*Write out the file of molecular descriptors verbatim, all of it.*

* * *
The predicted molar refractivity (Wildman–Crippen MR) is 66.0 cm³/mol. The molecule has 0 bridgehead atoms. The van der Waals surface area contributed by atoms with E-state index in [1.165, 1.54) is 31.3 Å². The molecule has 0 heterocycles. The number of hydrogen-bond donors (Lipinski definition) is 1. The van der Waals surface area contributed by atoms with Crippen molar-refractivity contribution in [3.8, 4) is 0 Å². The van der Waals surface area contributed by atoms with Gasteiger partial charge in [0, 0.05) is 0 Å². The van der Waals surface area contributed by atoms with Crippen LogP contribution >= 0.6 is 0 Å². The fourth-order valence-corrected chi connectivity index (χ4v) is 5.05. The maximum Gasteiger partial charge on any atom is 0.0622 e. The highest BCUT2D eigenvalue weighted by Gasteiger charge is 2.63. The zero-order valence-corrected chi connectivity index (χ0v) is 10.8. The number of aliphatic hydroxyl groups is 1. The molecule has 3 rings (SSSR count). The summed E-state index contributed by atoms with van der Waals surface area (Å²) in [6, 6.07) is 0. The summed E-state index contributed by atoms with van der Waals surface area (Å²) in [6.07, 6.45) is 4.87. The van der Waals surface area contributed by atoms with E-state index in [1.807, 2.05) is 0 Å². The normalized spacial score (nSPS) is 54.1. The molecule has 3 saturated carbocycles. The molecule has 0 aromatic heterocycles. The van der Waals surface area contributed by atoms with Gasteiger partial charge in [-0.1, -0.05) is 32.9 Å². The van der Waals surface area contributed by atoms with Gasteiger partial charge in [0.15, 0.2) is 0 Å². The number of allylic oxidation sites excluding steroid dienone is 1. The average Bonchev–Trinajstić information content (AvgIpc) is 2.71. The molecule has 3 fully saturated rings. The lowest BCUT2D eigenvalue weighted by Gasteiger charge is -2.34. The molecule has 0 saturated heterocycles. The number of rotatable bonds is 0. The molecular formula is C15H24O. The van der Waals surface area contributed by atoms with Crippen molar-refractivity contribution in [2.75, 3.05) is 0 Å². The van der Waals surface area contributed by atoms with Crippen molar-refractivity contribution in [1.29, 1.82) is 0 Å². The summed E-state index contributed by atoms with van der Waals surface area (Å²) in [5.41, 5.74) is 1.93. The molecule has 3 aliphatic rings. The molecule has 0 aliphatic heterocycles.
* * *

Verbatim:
The predicted molar refractivity (Wildman–Crippen MR) is 66.0 cm³/mol. The molecule has 0 bridgehead atoms. The van der Waals surface area contributed by atoms with E-state index in [1.165, 1.54) is 31.3 Å². The molecule has 0 heterocycles. The number of hydrogen-bond donors (Lipinski definition) is 1. The van der Waals surface area contributed by atoms with Crippen molar-refractivity contribution in [3.8, 4) is 0 Å². The van der Waals surface area contributed by atoms with Gasteiger partial charge in [0, 0.05) is 0 Å². The van der Waals surface area contributed by atoms with Crippen LogP contribution >= 0.6 is 0 Å². The fourth-order valence-corrected chi connectivity index (χ4v) is 5.05. The maximum Gasteiger partial charge on any atom is 0.0622 e. The highest BCUT2D eigenvalue weighted by Gasteiger charge is 2.63. The zero-order valence-corrected chi connectivity index (χ0v) is 10.8. The number of aliphatic hydroxyl groups is 1. The molecule has 3 rings (SSSR count). The summed E-state index contributed by atoms with van der Waals surface area (Å²) in [6, 6.07) is 0. The summed E-state index contributed by atoms with van der Waals surface area (Å²) in [6.07, 6.45) is 4.87. The van der Waals surface area contributed by atoms with E-state index in [1.807, 2.05) is 0 Å². The normalized spacial score (nSPS) is 54.1. The molecule has 3 saturated carbocycles. The molecule has 0 aromatic heterocycles. The van der Waals surface area contributed by atoms with Gasteiger partial charge in [-0.1, -0.05) is 32.9 Å². The van der Waals surface area contributed by atoms with Gasteiger partial charge in [0.15, 0.2) is 0 Å². The number of allylic oxidation sites excluding steroid dienone is 1. The average Bonchev–Trinajstić information content (AvgIpc) is 2.71. The molecule has 3 fully saturated rings. The lowest BCUT2D eigenvalue weighted by Gasteiger charge is -2.34. The molecule has 0 saturated heterocycles. The number of rotatable bonds is 0. The molecular formula is C15H24O. The van der Waals surface area contributed by atoms with Crippen molar-refractivity contribution in [2.75, 3.05) is 0 Å². The van der Waals surface area contributed by atoms with Crippen molar-refractivity contribution in [1.29, 1.82) is 0 Å². The summed E-state index contributed by atoms with van der Waals surface area (Å²) in [5.41, 5.74) is 1.93. The molecule has 3 aliphatic rings. The molecule has 0 aliphatic heterocycles.